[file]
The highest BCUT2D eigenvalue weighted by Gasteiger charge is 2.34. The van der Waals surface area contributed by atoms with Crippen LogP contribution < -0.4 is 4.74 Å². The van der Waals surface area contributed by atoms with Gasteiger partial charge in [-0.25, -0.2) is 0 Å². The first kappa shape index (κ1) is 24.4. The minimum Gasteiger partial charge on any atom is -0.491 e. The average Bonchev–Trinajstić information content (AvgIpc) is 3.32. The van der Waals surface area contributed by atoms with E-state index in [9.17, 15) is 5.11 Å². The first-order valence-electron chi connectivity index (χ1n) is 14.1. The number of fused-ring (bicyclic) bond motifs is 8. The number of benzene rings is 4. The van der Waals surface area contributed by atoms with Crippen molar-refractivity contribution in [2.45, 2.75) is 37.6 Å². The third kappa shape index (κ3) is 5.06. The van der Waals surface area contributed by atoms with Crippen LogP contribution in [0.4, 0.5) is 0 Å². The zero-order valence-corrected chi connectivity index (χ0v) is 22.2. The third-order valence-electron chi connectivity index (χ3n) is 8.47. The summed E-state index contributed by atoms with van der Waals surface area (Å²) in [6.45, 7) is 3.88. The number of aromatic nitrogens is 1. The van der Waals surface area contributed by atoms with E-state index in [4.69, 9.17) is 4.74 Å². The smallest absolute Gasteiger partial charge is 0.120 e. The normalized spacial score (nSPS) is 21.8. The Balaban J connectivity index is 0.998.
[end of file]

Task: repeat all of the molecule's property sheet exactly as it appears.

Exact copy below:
The highest BCUT2D eigenvalue weighted by Gasteiger charge is 2.34. The van der Waals surface area contributed by atoms with Crippen LogP contribution < -0.4 is 4.74 Å². The van der Waals surface area contributed by atoms with Gasteiger partial charge in [-0.25, -0.2) is 0 Å². The first kappa shape index (κ1) is 24.4. The minimum Gasteiger partial charge on any atom is -0.491 e. The average Bonchev–Trinajstić information content (AvgIpc) is 3.32. The van der Waals surface area contributed by atoms with E-state index in [9.17, 15) is 5.11 Å². The first-order valence-electron chi connectivity index (χ1n) is 14.1. The number of fused-ring (bicyclic) bond motifs is 8. The number of benzene rings is 4. The van der Waals surface area contributed by atoms with Crippen molar-refractivity contribution in [2.45, 2.75) is 37.6 Å². The third kappa shape index (κ3) is 5.06. The van der Waals surface area contributed by atoms with Crippen LogP contribution in [0.4, 0.5) is 0 Å². The zero-order valence-corrected chi connectivity index (χ0v) is 22.2. The third-order valence-electron chi connectivity index (χ3n) is 8.47. The summed E-state index contributed by atoms with van der Waals surface area (Å²) in [6.45, 7) is 3.88. The number of aromatic nitrogens is 1. The van der Waals surface area contributed by atoms with E-state index in [4.69, 9.17) is 4.74 Å². The smallest absolute Gasteiger partial charge is 0.120 e. The normalized spacial score (nSPS) is 21.8. The Balaban J connectivity index is 0.998.